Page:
KUNTZ: One thing we did is we had a wind risk map developed where we divided the country into four geographic risk areas, ranging from low to medium to high to severe, based on the actual historical experience for premium and loss—for loss in those areas (see “Wind Tunnel” on page 28). There was no surprise that along the Mid-Atlantic and Gulf Coast we saw there was a history of loss. Tornado Alley through Middle America: We recognized that Kansas and Missouri had their share of tornadoes. But we were shocked how the impact went into the Dakotas, branching out into parts of Colorado and New Mexico.
From my perspective, that was the biggest surprise—the breadth of the exposure in Middle America.

CLARKE: Wind peril can be fairly severe basically east of the Rockies, and that’s just a function of the geography of our country. But one of the things we’ve noticed is that when a catastrophe happens, more often than not it is a wind event or a wind-and-hail event. We saw that recently down in the Greater Phoenix area, with a very significant wind-and-hail event that caused a tremendous amount of damage. We saw it within about the last 16 or 18 months in the Pacific Northwest both in Seattle and the Portland area, where you had significant windstorm events from storms coming in off the Pacific. But for the fact that we haven’t had a significant damage-causing earthquake in this area of the country—and hopefully we don’t—wind is the biggest catastrophe peril right now wherever you are.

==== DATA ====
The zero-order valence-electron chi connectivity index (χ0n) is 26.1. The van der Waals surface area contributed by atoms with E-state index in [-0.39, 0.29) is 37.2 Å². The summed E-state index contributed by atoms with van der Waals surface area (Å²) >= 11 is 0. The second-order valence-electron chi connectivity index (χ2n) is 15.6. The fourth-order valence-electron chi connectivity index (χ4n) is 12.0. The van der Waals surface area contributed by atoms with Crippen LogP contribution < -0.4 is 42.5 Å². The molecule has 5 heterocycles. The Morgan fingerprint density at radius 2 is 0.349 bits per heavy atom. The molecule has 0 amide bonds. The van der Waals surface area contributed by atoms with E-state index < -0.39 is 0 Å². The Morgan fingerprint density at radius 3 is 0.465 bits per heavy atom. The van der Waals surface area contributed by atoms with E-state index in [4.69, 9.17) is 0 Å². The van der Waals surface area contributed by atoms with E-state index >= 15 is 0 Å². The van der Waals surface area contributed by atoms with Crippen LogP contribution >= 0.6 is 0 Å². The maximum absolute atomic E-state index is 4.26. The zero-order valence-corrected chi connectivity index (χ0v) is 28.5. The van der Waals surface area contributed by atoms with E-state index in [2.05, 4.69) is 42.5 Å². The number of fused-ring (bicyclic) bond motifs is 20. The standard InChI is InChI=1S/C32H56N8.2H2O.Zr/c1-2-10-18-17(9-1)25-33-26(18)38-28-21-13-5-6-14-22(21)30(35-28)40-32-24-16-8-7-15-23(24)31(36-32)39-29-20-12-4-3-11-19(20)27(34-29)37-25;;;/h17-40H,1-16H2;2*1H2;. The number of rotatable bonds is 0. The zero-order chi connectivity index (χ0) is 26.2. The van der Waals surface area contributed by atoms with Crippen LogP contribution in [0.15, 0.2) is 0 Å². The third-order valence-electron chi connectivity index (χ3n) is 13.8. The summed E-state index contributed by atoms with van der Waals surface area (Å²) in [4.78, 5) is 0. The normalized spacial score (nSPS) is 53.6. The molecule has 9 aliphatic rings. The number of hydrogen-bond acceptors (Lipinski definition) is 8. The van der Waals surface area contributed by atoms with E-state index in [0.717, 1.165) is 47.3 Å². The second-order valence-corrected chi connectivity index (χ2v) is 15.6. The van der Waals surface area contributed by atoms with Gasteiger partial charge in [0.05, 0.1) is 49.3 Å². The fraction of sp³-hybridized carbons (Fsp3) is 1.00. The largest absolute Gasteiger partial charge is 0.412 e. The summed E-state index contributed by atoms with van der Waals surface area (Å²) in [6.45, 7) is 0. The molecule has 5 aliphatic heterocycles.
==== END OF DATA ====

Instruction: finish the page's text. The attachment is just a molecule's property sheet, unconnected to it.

CPE: Are there any particular types of buildings at risk? High-rises, for instance? And what about where buildings are situated, how cities are laid out—does that have any impact on the types of buildings that are at greater risk?

KUNTZ: Many of the structural requirements that allow you to build a high-rise building set you up pretty well to resist, at least from a major structural perspective, the impact of wind. However, regardless of the type of structure you have, one of the important things is the building envelope. Once the integrity of the building envelope is compromised, the potential for significant damage and the risk increases. That allows the wind force not only to try to pull off the roof as it goes over but actually push it off from underneath once the building envelope is compromised.

So at Verisk Insurance Solutions we recognize the height of the building is a factor, the basic primary construction class of the building is a factor, along with a number of other different elements: (1) How much glass do I have? (2) If I have a large percentage of glass, is it impact-resistant glass that’s designed to take the effects of debris that’s blowing around in a hurricane? And (3), do we have hurricane shutters that protect our openings? All those things matter.